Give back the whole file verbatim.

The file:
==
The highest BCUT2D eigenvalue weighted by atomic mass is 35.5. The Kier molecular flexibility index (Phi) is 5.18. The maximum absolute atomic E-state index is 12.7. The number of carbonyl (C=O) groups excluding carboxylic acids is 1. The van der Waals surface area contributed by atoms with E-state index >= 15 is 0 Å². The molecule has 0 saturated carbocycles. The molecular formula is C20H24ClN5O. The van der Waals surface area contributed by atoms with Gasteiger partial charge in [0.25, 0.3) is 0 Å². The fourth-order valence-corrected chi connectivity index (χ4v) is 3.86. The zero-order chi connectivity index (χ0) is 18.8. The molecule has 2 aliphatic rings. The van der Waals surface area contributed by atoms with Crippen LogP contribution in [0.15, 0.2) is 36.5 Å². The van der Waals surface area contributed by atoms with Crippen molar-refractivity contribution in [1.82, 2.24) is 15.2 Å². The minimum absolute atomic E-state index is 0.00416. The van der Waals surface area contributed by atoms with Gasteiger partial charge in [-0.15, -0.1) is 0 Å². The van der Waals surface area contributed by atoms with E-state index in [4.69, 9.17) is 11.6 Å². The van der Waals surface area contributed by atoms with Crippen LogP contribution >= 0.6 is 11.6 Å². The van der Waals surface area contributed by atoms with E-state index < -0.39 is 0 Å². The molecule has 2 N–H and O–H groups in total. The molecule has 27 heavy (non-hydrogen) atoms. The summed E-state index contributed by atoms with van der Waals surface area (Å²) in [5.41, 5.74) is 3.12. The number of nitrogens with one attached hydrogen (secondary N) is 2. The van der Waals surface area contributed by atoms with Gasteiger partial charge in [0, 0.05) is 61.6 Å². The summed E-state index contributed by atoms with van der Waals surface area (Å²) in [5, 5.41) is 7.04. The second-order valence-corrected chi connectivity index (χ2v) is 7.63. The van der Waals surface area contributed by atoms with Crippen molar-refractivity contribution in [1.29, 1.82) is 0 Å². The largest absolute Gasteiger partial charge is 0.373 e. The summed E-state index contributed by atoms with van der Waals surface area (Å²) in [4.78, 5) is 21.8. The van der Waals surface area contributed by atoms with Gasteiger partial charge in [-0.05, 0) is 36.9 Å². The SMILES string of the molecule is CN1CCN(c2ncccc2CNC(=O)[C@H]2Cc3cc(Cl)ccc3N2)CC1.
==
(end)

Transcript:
The highest BCUT2D eigenvalue weighted by atomic mass is 35.5. The Kier molecular flexibility index (Phi) is 5.18. The maximum absolute atomic E-state index is 12.7. The number of carbonyl (C=O) groups excluding carboxylic acids is 1. The van der Waals surface area contributed by atoms with E-state index >= 15 is 0 Å². The molecule has 0 saturated carbocycles. The molecular formula is C20H24ClN5O. The van der Waals surface area contributed by atoms with Gasteiger partial charge in [0.25, 0.3) is 0 Å². The fourth-order valence-corrected chi connectivity index (χ4v) is 3.86. The zero-order chi connectivity index (χ0) is 18.8. The molecule has 2 aliphatic rings. The van der Waals surface area contributed by atoms with Crippen LogP contribution in [0.15, 0.2) is 36.5 Å². The van der Waals surface area contributed by atoms with Crippen molar-refractivity contribution in [1.82, 2.24) is 15.2 Å². The minimum absolute atomic E-state index is 0.00416. The van der Waals surface area contributed by atoms with Gasteiger partial charge in [-0.15, -0.1) is 0 Å². The van der Waals surface area contributed by atoms with E-state index in [4.69, 9.17) is 11.6 Å². The van der Waals surface area contributed by atoms with Crippen LogP contribution >= 0.6 is 11.6 Å². The van der Waals surface area contributed by atoms with E-state index < -0.39 is 0 Å². The molecule has 2 N–H and O–H groups in total. The molecule has 27 heavy (non-hydrogen) atoms. The summed E-state index contributed by atoms with van der Waals surface area (Å²) in [5.41, 5.74) is 3.12. The number of nitrogens with one attached hydrogen (secondary N) is 2. The van der Waals surface area contributed by atoms with Gasteiger partial charge in [0, 0.05) is 61.6 Å². The summed E-state index contributed by atoms with van der Waals surface area (Å²) in [5, 5.41) is 7.04. The second-order valence-corrected chi connectivity index (χ2v) is 7.63. The van der Waals surface area contributed by atoms with Crippen molar-refractivity contribution in [1.29, 1.82) is 0 Å². The largest absolute Gasteiger partial charge is 0.373 e. The summed E-state index contributed by atoms with van der Waals surface area (Å²) in [4.78, 5) is 21.8. The van der Waals surface area contributed by atoms with Gasteiger partial charge in [-0.05, 0) is 36.9 Å². The SMILES string of the molecule is CN1CCN(c2ncccc2CNC(=O)[C@H]2Cc3cc(Cl)ccc3N2)CC1.